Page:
NEWS

Go work for DAP if you vote Harapan, Yapeim staff warned in pre-GE14 speech

Published
Modified 16 May 2019, 7:07 am

A video has surfaced allegedly showing a senior officer from Islamic Economic Development Foundation (Yapeim) warning employees not to vote for Pakatan Harapan in the run-up to the 14th general election (GE14).

The two-minute video, which is being circulated on social media, shows an officer purportedly telling Yapeim employees that he will check their votes “one by one”.

“I know there are those among you who choose Pakatan Harapan,” said the man in the video, clad in a blue batik shirt, standing behind a podium.

The crowd laughed and some of them could be heard saying “Undi itu rahsia” (Our votes are secret).

“Yes, it is secret, but I will check one by one.

“I will go to the Election Commission (EC)... and I will check one by one where you vote and what you voted for.

“If you vote for Pakatan Harapan, you are not qualified to work in Yapeim. Go find work with DAP,” the man said.

At this, the crowd, which had been laughing earlier, fell silent.

The video then cut to another part of what appears to be the same speech, where the man said if the government were to change, those in Yapeim would also be replaced.

“I am confirmed to be gone if the government changes.

“Those in front of you right now will all be gone.

Balik kampung, tanam kangkung (Go back to your village and plant kangkung),” the man said.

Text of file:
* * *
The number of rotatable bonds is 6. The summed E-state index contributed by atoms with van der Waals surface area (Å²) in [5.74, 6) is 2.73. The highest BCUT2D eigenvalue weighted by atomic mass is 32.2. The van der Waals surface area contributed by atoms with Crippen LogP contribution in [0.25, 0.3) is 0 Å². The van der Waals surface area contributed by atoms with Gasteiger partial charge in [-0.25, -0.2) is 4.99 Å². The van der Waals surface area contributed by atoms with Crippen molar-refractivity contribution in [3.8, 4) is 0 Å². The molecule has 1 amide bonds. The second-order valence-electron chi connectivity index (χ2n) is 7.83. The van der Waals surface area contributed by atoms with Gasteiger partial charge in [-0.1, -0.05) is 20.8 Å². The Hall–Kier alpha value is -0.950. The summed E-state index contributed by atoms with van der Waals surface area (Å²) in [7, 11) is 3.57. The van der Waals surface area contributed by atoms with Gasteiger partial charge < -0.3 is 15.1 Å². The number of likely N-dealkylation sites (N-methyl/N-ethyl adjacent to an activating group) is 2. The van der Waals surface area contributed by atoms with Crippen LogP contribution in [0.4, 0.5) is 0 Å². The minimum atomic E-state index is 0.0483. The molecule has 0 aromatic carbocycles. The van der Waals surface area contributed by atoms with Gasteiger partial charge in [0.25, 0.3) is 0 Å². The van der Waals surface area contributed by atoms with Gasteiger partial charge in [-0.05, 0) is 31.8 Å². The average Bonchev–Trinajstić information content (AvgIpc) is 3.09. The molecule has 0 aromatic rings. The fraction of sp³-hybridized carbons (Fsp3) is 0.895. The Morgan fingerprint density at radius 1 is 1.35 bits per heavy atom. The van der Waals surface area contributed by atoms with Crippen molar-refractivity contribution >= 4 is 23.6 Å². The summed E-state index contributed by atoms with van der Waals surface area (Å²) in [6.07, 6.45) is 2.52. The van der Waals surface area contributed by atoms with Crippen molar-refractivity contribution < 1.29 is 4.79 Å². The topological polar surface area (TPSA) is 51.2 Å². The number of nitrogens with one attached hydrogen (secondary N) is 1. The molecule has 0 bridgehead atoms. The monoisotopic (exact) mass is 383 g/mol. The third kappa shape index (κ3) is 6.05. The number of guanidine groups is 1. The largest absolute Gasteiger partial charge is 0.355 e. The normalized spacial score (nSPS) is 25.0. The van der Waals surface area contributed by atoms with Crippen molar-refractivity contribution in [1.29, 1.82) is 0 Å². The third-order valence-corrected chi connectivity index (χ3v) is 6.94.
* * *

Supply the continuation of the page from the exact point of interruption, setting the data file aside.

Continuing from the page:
This video came on the heels of Yapeim acknowledging the possibility of wrongdoing and negligence by its previous management.

Mohd Daud Bakar, who chairs Yapeim's new board of trustees, said that this was found in an internal probe and an external audit conducted by PricewaterhouseCoopers (PwC) Malaysia.

It was earlier reported that RM1 million in aid for orphans entrusted to Yapeim was allegedly misused in 2017 to settle the legal fees of a lawyer, who was also an aide to then-prime minister Najib Abdul Razak.

However, the foundation later brushed off the allegations, saying the legal fees were much lower than the reported RM1 million, and were taken from its general (am) fund, and not its charity (amal jariah) fund.

The foundation is also reported to have suffered losses amounting to RM12 million through a gold pawn scheme involving 1,000 customers of its business wing Ar-Rahnu.

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